Dr. Betsy Boze

Abbreviated curriculum vitae or CV for Dr. Betsy V. Boze, President of The College of The Bahamas, Dean and CEO of Kent State University at Stark and Dean of the College of Business at The University of Texas at Brownsville and Texas Southmost College. Dr. Boze has published over 100 scholarly articles and is a passionate environmentalist.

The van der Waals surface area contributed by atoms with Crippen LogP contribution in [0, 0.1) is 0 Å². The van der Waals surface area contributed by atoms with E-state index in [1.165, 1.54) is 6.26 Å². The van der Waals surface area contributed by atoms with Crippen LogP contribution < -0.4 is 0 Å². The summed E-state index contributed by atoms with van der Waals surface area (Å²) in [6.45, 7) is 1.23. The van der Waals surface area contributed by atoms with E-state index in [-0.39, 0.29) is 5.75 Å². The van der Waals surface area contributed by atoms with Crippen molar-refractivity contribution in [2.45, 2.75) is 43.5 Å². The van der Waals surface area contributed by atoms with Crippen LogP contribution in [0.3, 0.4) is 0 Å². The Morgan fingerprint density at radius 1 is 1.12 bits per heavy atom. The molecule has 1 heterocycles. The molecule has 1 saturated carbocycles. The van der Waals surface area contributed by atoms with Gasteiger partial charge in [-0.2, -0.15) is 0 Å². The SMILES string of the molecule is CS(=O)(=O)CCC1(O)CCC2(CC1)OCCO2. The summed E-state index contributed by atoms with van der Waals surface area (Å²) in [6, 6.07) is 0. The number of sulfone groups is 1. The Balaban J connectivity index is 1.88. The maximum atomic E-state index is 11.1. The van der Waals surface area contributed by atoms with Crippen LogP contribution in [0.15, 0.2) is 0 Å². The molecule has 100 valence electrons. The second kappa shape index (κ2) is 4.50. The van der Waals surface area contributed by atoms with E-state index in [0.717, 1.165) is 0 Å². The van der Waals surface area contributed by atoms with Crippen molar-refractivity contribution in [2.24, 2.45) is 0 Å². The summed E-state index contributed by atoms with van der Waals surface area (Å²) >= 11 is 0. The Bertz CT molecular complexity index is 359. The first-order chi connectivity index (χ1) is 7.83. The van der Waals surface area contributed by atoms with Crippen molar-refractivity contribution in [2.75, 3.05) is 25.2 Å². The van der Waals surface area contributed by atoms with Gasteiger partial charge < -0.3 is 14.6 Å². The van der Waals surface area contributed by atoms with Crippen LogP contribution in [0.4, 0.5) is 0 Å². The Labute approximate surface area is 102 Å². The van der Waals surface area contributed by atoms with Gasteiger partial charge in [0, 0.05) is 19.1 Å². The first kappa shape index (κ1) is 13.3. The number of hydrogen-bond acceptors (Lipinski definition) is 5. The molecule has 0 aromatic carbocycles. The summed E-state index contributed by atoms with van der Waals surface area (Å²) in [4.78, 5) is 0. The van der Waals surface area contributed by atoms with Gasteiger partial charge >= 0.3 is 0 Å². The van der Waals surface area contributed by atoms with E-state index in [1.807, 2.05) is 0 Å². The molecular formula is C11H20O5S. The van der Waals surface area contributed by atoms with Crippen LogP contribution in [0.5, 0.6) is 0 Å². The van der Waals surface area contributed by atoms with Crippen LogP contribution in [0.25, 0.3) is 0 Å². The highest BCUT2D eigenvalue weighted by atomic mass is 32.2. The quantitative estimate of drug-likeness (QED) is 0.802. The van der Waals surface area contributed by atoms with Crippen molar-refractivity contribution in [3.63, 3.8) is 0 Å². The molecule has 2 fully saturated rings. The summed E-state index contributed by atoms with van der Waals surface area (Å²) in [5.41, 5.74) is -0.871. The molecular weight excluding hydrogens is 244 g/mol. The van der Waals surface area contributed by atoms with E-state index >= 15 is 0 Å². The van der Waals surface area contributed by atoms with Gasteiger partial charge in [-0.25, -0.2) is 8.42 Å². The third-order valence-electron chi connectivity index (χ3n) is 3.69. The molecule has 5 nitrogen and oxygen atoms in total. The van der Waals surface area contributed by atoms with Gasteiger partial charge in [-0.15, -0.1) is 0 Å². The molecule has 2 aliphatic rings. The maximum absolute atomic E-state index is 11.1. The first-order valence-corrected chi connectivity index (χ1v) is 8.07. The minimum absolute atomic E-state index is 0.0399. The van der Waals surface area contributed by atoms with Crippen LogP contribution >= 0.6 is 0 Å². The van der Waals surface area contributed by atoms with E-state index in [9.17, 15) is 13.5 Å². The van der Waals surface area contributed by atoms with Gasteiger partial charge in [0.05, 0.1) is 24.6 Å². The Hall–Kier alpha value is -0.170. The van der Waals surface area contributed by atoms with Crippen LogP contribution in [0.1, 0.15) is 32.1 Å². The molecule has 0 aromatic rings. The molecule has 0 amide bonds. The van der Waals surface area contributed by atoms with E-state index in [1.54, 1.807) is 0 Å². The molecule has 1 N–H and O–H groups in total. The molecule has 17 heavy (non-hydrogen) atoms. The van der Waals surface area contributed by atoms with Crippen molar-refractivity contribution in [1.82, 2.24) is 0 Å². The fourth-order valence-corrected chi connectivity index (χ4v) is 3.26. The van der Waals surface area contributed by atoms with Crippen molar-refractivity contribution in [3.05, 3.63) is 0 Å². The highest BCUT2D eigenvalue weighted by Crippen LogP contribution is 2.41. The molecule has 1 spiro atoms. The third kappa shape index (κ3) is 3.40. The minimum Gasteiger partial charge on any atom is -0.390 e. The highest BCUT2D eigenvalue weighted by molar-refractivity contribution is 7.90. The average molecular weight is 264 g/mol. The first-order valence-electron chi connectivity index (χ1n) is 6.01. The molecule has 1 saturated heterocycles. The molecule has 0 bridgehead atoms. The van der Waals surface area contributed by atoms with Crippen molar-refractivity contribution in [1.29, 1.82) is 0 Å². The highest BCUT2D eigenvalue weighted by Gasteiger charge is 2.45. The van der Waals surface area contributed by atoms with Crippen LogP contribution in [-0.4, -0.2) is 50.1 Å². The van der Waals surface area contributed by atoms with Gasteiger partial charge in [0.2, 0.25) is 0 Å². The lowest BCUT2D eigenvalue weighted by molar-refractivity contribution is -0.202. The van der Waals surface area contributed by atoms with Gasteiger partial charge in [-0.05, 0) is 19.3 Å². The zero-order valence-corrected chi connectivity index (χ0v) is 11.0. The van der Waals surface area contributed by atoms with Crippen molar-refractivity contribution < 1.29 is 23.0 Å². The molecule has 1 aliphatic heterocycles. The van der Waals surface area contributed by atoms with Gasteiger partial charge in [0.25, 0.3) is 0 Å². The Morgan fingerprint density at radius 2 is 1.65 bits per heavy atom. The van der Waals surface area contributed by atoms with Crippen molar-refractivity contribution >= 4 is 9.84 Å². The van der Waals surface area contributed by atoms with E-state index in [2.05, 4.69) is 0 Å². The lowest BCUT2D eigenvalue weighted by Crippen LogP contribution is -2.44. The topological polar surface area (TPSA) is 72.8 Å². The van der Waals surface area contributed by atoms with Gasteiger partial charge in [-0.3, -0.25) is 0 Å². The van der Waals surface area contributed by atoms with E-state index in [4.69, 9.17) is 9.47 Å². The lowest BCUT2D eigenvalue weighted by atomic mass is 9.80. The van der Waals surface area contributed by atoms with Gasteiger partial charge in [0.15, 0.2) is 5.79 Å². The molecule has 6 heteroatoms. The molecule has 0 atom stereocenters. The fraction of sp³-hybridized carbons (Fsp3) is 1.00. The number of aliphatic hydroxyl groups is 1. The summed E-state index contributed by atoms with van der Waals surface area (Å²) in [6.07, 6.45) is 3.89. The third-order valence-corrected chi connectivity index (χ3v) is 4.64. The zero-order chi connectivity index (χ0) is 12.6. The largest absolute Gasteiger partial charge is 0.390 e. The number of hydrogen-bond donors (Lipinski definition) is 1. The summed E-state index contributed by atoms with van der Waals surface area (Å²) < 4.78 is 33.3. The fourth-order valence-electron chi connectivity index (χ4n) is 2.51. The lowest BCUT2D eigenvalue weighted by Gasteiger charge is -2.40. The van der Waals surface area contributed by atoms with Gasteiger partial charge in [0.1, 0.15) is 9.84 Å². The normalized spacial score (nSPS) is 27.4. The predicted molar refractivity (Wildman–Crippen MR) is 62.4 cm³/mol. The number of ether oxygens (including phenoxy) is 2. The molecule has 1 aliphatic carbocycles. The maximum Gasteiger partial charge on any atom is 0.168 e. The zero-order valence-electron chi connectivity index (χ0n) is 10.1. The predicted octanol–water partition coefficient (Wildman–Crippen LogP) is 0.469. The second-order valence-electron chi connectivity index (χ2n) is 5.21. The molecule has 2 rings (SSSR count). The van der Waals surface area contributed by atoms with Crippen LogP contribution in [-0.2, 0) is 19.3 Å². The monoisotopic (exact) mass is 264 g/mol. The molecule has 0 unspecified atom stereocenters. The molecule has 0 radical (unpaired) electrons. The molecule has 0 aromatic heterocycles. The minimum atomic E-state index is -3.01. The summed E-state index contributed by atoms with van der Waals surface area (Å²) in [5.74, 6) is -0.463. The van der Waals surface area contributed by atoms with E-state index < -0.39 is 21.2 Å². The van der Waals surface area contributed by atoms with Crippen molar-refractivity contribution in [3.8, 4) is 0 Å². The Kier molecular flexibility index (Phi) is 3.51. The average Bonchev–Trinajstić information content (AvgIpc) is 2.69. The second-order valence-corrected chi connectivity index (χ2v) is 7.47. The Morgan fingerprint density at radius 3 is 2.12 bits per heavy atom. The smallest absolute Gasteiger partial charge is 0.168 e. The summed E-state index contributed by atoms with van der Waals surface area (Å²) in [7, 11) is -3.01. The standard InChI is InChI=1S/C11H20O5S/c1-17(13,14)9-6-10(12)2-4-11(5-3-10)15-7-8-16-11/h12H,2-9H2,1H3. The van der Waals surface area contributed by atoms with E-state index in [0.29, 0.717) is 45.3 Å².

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  Betsy Vogel Boze, Ph.D. 1307 New York Avenue, NW, 5 th  Floor Preferred contact information  Washington, DC 20005-4701 202-478-4650 330-806-2054   Skype: betsyboze  _____________________________________________________________________________________________________________________________________ EDUCATION Degrees: University of Arkansas Ph.D. in Business Administration Southern Methodist University Masters in Business Administration Southern Methodist University BS in Psychology Post-Doctoral Education: Harvard Seminar for New Presidents American Council on Education ACE Fellow AASCU Millennial Leadership Institute Leadership Texas, Leadership America Class of 2003, Leadership Stark County HERS Bryn Mawr Institute for Women in Higher Education Administration University of Hawaii Pan Asian Institute _________________________________________________________________________________________________________________________________________ SUMMARY OF ADMINISTRATIVE RESPONSIBILITIES  (achievements by institution on subsequent pages)  American Association of State Colleges and Universities 2014 - present   Senior Fellow AASCU is a leadership organization of 430 public colleges and universities. The College of The Bahamas  Jan 2011 –  Dec 2013 President and Professor Chief Executive of the national higher education system of The Commonwealth of The Bahamas, with three campuses, three teaching centers and two research stations. COB has a budget of $50 million, over 200 full-time faculty and 400 staff. Kent State University Stark Professor of Marketing  2005-2011 On leave to AASCU 2009-2010 Campus Dean and Chief Executive Officer 2005-2009 Part of an eight campus system, Kent Stark is public liberal arts university offering baccalaureate and masters degrees. Responsible for all aspects of campus administration, with a budget of over $30 million, 100 full-time faculty and over 5,000 academic students and 5,000 workforce training students. The University of Texas at Brownsville and Texas Southmost College Dean, School of Business 1994-2005  Professor of Marketing In this jointly accredited partnership, the Dean was the academic leader of both the university and college divisions, responsible for student success, budget, curriculum, accreditation and development. Tulane University 2003-2004  Assistant to the President   American Council on Education fellowship while on leave from UTB/TSC University of Alaska Anchorage 1989-1994 Chair, Business Administration Department    Professor of Marketing  Betsy Vogel Boze, Ph.D. 2 ___________________________________________________________________________________________________________________________________________  ACHIEVEMENT HIGHLIGHTS AT THE COLLEGE OF THE BAHAMAS President and Professor   Jan 2011- Dec 2013 The College of The Bahamas The College of The Bahamas is the national tertiary education system of The Commonwealth of The Bahamas with a budget of $50 million. The College has 600 full-time employees, three campuses, two research stations and three teaching centers. The President is the head of the system, reporting to the College Council (equivalent to an appointed Board of Regents). My priorities at COB were in developing Bahamian leadership for their national institution, building infrastructure and capacity and ensuring international best practices. Strategic and Facilities Planning:    Developed the colleges first long-term master facilities plan    Opened new Harry C. Moore Library on Oakes Field (main) Campus    Opened new Northern Bahamas Campus on island of Grand Bahama    Negotiated acquisition of seven parcels of land from government that are critical to expansion and autonomy    Remodeled Residence Halls and Student Union    University Transition Secretariat created new strategic plan    Converted old library into new Student Services Building    Bahamas Agricultural and Marine Science Institute to open in 2014    Added 200 space parking lot and basketball court at Northern Bahamas Campus Organization/Structure:    Secured Confucius Institute from Chinese government    Developed sister institution relationship with Nanjing University    Developed Oral History Institute to capture Bahamian oral history    One of only five international signatories to American College and University Presidents’  Climate Commitment Financial/Development:    More than doubled endowment in first two years    Secured twenty-four endowed scholarships    Increased alumni giving to record levels of giving and participation    Initiated successful annual fund    Managed a successful bond issue to retire existing debt    Through efficiencies and entrepreneurism, led the college through fourteen percent reduction in government subvention with no increase in tuition    Successfully renegotiated contracts with all three labor unions    Received Erasmus Mundus capacity building grant    Improved revenues by better aligning student contact hours and credit hours    Negotiated Caribbean Development Bank low interest loan for three classroom buildings, residence halls, renovation of existing building, energy efficiencies and expansion of distance learning capacity Curriculum, Student Life and Enrollment Growth:    Expanded and commenced several new baccalaureate degree program offerings    Commenced new Master of Science in Reading    Received multiple undergraduate and graduate scholarships for our students to study in China    To improve relevance and quality, commenced on-going process of academic program reviews    In conjunction with Lyford Cay foundation, supported and hosted successful program for at-risk youth Campus Life/Students:    Developed new ways to recognize and honor student academic success and progress    Improved bandwidth and campus wireless capabilities  Betsy Vogel Boze, Ph.D. 3    Expanded intercollegiate athletics programs to seven sports    Recognized employees for longevity    To accommodate improved graduation rate while allowing students to bring more family members, expanded our Oakes Field Campus commencement from one May ceremony to two May ceremonies and one December ceremony. Select Professional Service:    American Associate of State Colleges and Universities (AASCU) Council of State Representatives Policies and Purposes Committee (AASCU’s policy think tank)  Executive Steering Committee, Millennium Leadership Initiative (Program faculty, Program Committee, Mentor Committee and other roles) Women Presidents and Chancellors Affinity Group    American Council on Education (ACE) Editorial Board, ACE Network News ACE Council of Fellows    Higher Learning Commission (North Central Association of Colleges and Schools) AQIP Peer Reviewer and PEAC Consultant/ Evaluator Representative Boards:    Chair Gerace Research Center    Chair Confucius Institute    Chair National Advisory Council on Education    Trustee International Association of Universities    Trustee Antiquities, Monuments and Museums Corporation (Bahamas)    Trustee The National Art Gallery of The Bahamas    Trustee Clifton Heritage National Park    Trustee Betty and Paul McDonald Foundation (Louisiana, USA)    Trustee Bahamas Education, Culture and Science Foundation (Florida, USA)    Trustee Canadian Friends of COB (Canada)  ACHIEVEMENT HIGHLIGHTS AT KENT STATE UNIVERSITY STARK Campus Dean and Chief Executive Officer 2005-2009  Professor of Marketing  Kent State University Stark is part of the eight-campus Kent State University System and the new University System of Ohio. The Chief Executive Officer of Kent State Stark is responsible for all aspects of the campus, reporting to a local advisory board as well as the Kent State University Board of Trustees and the Ohio Board of Regents. My priorities at Kent Stark were primarily on planning and accountability, advancement and growth. Strategic Planning:    Led the campus’ first comprehensive strategic pl anning process    Created a campus culture of planning and accountability    Engaged 18 area school superintendents and boards to align math requirements    Developed new campus facilities master plan    Initiated campus’ first marketing, enrollment management and r etention plans    Linked university budgeting to the strategic planning    Planning processes led to new campus identity, including a new mission and mission statement, goals, vision and value statements    Commissioned economic impact study to demonstrate campus impact on region    Substantially increased funding for faculty research    Expanded undergraduate research opportunities and created undergraduate research assistantships Organization/Structure:    Initiated a new Student Wellness Division (Student Accessibility Services, Psychological Services, Interfaith Campus  Betsy Vogel Boze, Ph.D. 4 Ministry and Health Education Coordinator) to better meet emerging student needs    Enriched and expanded student life opportunities, including more student clubs, club sports and popular Student Leadership Academy. Reestablished student government after 10-year hiatus    Expanded student employment opportunities and developed student employee leadership training program and video orientation through reorganization of Human Resources Division    Encouraged, developed and supported many new campus traditions including a “passing of the torch” ceremony (from retiring to newly tenured faculty), the Graduation Pledge and 1st Year Pledge and multiple recognitions of academic success Financial/Development:    Decentralized budgeting process, furthering culture of performance accountability    Reorganized Professional Education and Conference Center, converting $500,000 annual losses to $1,500,000+ annual profit    Transformed in-house food service operations resulting in consistent net profits    Increased bookstore profits by over 40% without increasing textbook prices    Secured funding for the Hoover Center for Environmental Media Activism to cultivate a new generation of young scholars who are able to produce new media that is deemed fair, highly educational and effective in triggering change on either individual or social levels    Brought in funding for over 20 new undergraduate endowed scholarships    Secured 3 of the campuses largest private gifts    More than doubled campus endowment    Obtained first federal earmarks for Kent State Stark (“Health Care and Other Facilities” (HCOF) program (C76HF10095) from the Healthcare Systems Bureau, Health Resources and Services Administration (HRSA)    Secured public and private funding for 45,000 square foot science laboratory building    Gained financial support for our innovative Application Action program from Ohio College Access Network (OCAN) and Greater Stark County United Way Community Relations:    Established presence as active leader for the region’s workforce and economic development needs      Enhanced campus visibility through consistent personal participation in community boards and through student engagement and service learning    Improved campus reputation and community understanding through partnerships and publications    Fostered entrepreneurial and educational alliances with business and industry and new working relationships with the community    Secured endowment for Aultman Nursing Laboratory    Established the Herbert W. Hoover Counseling Center with foundation funding    Campus recognized on Presidents Service Learning Honor Roll 2006, 2007 and 2008    Produced campus’ first annual Community Report distributed to 10,000 alumni and ca mpus friends    Consolidated several campus publications into semi-annual campus magazine resulting in improvement in quality of publications and significant cost savings    Brought community arts groups on campus (Stark Act I, Canton Symphony Casual Friday’s co ncerts)    Improved “way finding” on and off campus, including 23 county directional signs and improved Interstate Highway 77 signage Curriculum, Student Life and Enrollment Growth:    Reversed enrollment declines and increased enrollment 21% over three years (to highest levels in history) during time of regionally declining high school graduates    Established a faculty, student and staff First Year Academic Success Team (FAST) improving retention and graduation rates. The first year student success webpage has been nominated for a 2009 ADDY award    Increased minority enrollment at twice the rate of overall enrollment growth through innovative outreach    Significantly expanded undergraduate degree programs and added graduate programs    Developed and received planning authority for 32 new degrees and programs over the next 10 years    Oversaw first developmental math program review resulting in better P-16 alignment and work with area high schools, school districts and superintendents    Developed several transfer and articulations with area colleges    Initiated successful fast track (5 ten-week semesters per year) BBA evening degree resulting in increased enrollment of